We left school, our band split up and Leeds University beckoned after a year off galivanting around South-East Asia and Australia. Continuing on the theme of dodgy names I joined a Bradford-based band called "The Barbarelles" (- we were hoping that Jane Fonda might actually turn up to one of our gigs dressed up as Barbarella, but she never did! Ah Well!) We recorded a few songs at Martin Cooper's (the guitarist from Beeston Carpark who left school early to start a small recording studio).Here is one of the songs, Mr B, still sounding fresh nearly 20 years on. \more
It was around about that time that I first heard the miraculous album "Blue Lines" by Massive Attack and one day Jim, our keyboard player, lent me his Korg M1 synth along with his Atari ST. That really inspired me and opened my eyes and ears to the concept that sound could now really be manipulated in the studio and that the only limit is your imagination. I realised that there was absolutely nothing to fear about electronics in music because the end product is the important thing - not the means of production. By now I was also listening to a real mixture of artists like the Red Hot Chili Peppers, The Orb, Gil Scott Heron, Van Morrison, Aretha Franklin, Public Enemy and of course, Jimi Hendrix and The Doors as well as some classical and jazz. The Positiva Ambient Collection CD lived permanently in my CD player for about a year.
I left university, our band split up and France beckoned. I took a TEFL course and decided that I needed to learn a foreign language and French was the easy option - plus Julia, my girlfriend at the time, really wanted to live there. Just as we were about to leave she got offered a place at drama school in London so I went on my own. I managed to buy a few bits of gear, packed my car full of stuff and drove south. My first studio consisted of an old Amiga computer, a small midi keyboard and a miniature tone generator called a Yamaha TG100. It didn't have much scope for editting sounds (although I learnt to program its system exclusive messages in a desperate attempt to gain more control of its sounds) Here is the first track I made (in my tiny bedsit flat in Toulouse, France) Mermaid It took more than three weeks to make (a bit like this website).
Due to lack of money and no work available as an english teacher (not that I looked terribly hard) Bradford beckoned again as I had been offered a place in Jon Gibbons' new band. We decided to call our band "Egomania" due to the fact that there was an abundance of self-regard that verged on the unhealthy. We made an album "Paris or New Orleans" signed to a management company in London and never got anywhere other than on each other's nerves. A familiar story, or so I'm told. Here is Out of the Blue, also recorded at Martin Cooper's.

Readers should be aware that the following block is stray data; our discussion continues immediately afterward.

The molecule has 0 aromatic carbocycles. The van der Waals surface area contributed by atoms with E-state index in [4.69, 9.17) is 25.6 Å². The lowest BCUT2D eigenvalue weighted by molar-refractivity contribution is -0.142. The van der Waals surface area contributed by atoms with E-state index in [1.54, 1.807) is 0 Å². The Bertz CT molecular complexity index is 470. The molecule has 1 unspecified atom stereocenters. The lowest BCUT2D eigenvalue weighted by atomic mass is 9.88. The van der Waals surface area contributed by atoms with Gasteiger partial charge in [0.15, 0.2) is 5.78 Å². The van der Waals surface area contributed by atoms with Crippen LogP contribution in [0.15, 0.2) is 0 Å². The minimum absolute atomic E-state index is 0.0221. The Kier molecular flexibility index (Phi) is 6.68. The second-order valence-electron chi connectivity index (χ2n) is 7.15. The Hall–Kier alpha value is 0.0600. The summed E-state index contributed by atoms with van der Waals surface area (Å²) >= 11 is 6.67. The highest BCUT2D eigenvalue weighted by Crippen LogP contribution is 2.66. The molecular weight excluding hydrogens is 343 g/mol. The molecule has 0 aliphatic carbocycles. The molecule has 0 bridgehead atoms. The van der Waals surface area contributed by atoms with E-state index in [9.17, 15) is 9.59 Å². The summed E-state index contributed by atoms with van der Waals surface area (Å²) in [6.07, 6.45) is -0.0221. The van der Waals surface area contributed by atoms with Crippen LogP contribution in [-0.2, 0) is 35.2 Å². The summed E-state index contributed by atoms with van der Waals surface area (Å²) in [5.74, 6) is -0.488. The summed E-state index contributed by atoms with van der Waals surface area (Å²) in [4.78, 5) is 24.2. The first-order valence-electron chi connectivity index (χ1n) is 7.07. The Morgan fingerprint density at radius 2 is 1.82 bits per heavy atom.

By 1993 I was fed up of being in good bands that never got anywhere. A group of DJs with funny accents (from Warminster, near Bath) were living round the corner and operating under the name PSI Division. Another slightly older DJ called Pogo was also on the scene and he was from a crew called The Spawnee Posse who had been famously organising free parties for people who liked to do that sort of thing. He took me into their cellar and showed me a collection of old PA gear and said "we need a sound engineer with a van". I still had the big Mercedes 508D splitter van I'd bought for Egomania which was currently serving as a ridiculously huge run-around, plus, I knew how to plug speakers into amps and so at that moment I declared myself a sound engineer just so that I could get my hands on this very large and heavy sound-system that none of them could afford to maintain or move. And so despite my earlier scorn of electronic music I found myself involved with one of the most serious acid house party organisations in the north of England. It just seemed like a good idea at the time.
This crazy music that never stopped until either the generator ran out of petrol or the police turned up and told everyone to move on had got under my skin and I turned my entire attention towards making some of it. I borrowed a load of money, bought some good equipment and set to work with funny-talking DJ mate Liam to make house music. We hadn't got a clue but enjoyed the process thoroughly. We went over to Manchester one day in the van to see Liam's mate Stefan, another DJ and musician but who was actually quite good. Going under the name "A Positive Life" he'd had a successful hit tune and seemed to know everything about electronic music production. I was especially in awe of his new album that had come out on Beyond Records. It seemd that I'd met someone who was doing what I dreamed of doing and was making money from selling his music, this gave me hope and inspiration. I pressed on and made some tunes that were actually getting a good response. Here's one called ReKat.
By mid-1994 our Spawnee Posse activities had us running around doing gigs left-right and centre and we'd decided that free parties were great but really we ought to try to make some money to pay our expenses. Bradford's nightclubs were small and notoriously difficult to fill with the type of people we were looking for whereas Manchester had a vibrant music scene and over ten thousand students. Our fortnightly gig at the Roadhouse was getting so popular that we moved to the larger Phoenix and ran a sequence of nights called "Out of Order". It was only a matter of time before we packed everything in the van and moved lock stock and barrel to Chorlton, Manchester
When we did really big parties and needed more speakers I used to go round to see a guy called Strat who had some. One day he took me to his lock up and said "I need a sound engineer with a van"